Re: hack attempt on my server...What do you do about this?
From: Chris Ruprecht (chrisr_at_ruprecht.org)
To: For users of Fedora Core releases <firstname.lastname@example.org> Date: Sun, 18 Jul 2004 11:28:24 -0400
the first option is not to run vsftpd at all. There is nothing vsftpd
can do, which you can not do using sftp to log into you box. sftp,
afaik, sits on top of ssh and in the years of running my Linux box,
nobody ever broke that. You don't need a separate ftp server to run it,
as long as you have ssh enabled and port 22 open, it'll work.
If you need an ftp client which supports sftp (when you're at work or
something equally annoying :) try filezilla (Windoze). It might not be
the best ftp client out there, but it's free and it gets the job done.
On Sun, 2004-07-18 at 11:17, Scot L. Harris wrote:
> On Sun, 2004-07-18 at 09:07, Thomas Sapp wrote:
> > Here's one for you, I checked my system this morning and the hard drive
> > was going nuts. Here is the begining of the log information:
> > Jul 17 07:40:43 Raisor vsftpd(pam_unix): check pass; user unknown
> > Jul 17 07:40:43 Raisor vsftpd(pam_unix): authentication failure;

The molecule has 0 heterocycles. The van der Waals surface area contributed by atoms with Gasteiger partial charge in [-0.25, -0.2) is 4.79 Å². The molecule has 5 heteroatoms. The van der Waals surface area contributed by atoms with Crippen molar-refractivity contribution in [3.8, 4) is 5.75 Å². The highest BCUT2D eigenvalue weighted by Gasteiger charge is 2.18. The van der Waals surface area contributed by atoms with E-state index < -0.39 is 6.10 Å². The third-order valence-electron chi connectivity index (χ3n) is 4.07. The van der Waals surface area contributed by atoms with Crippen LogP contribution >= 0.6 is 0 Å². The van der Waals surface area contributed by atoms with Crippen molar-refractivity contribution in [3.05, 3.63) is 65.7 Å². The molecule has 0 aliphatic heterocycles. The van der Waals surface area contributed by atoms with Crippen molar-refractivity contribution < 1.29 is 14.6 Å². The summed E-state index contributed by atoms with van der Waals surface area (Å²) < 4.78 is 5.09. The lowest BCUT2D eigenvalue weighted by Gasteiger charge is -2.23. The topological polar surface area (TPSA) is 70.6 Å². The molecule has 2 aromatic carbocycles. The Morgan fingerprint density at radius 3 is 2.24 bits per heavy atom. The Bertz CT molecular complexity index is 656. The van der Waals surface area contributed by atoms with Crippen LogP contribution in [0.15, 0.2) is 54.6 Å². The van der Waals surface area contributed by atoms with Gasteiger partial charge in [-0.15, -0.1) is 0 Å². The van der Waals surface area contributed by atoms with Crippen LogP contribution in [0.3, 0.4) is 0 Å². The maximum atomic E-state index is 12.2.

> > and this continues to fill up my system log until this morning at 5:45AM
> > when I disabled the vsftpd service. I had only started it because I
> > needed a file from my computer at home while I was at work and forgot to
> > disable it last night! that'll teach me! Anyone know of any exploits
> > that this uses? There are no changed or weird files and a login was
> > never succeded from this attempt. the ip address that was being used
> > changed 3 times but it stayed on the same subnet. I blocked the entire
> > subnet but was wondering if anyone had any suggestions on what to check
> > on my system for possible intrusion?
> Check your various log files. It appears someone was trying a brute
> force attack on your ftp service. You may want to use scp in the future
> for quick file transfers if you don't need a full blown ftp service.
> If you have tripwire run a report. I find tripwire invaluable in
> sorting out changes that have occurred on a system. There are a couple
> of other similar packages out there that do the same thing.
> If you don't have tripwire then you may be able to use rpm to compare
> what was installed has not been changed. (I assume rpm will allow for
> the prelink?) I think it is the verify option on rpm.
> Scot L. Harris
> When a lion meets another with a louder roar,
> the first lion thinks the last a bore.
> -- G.B. Shaw
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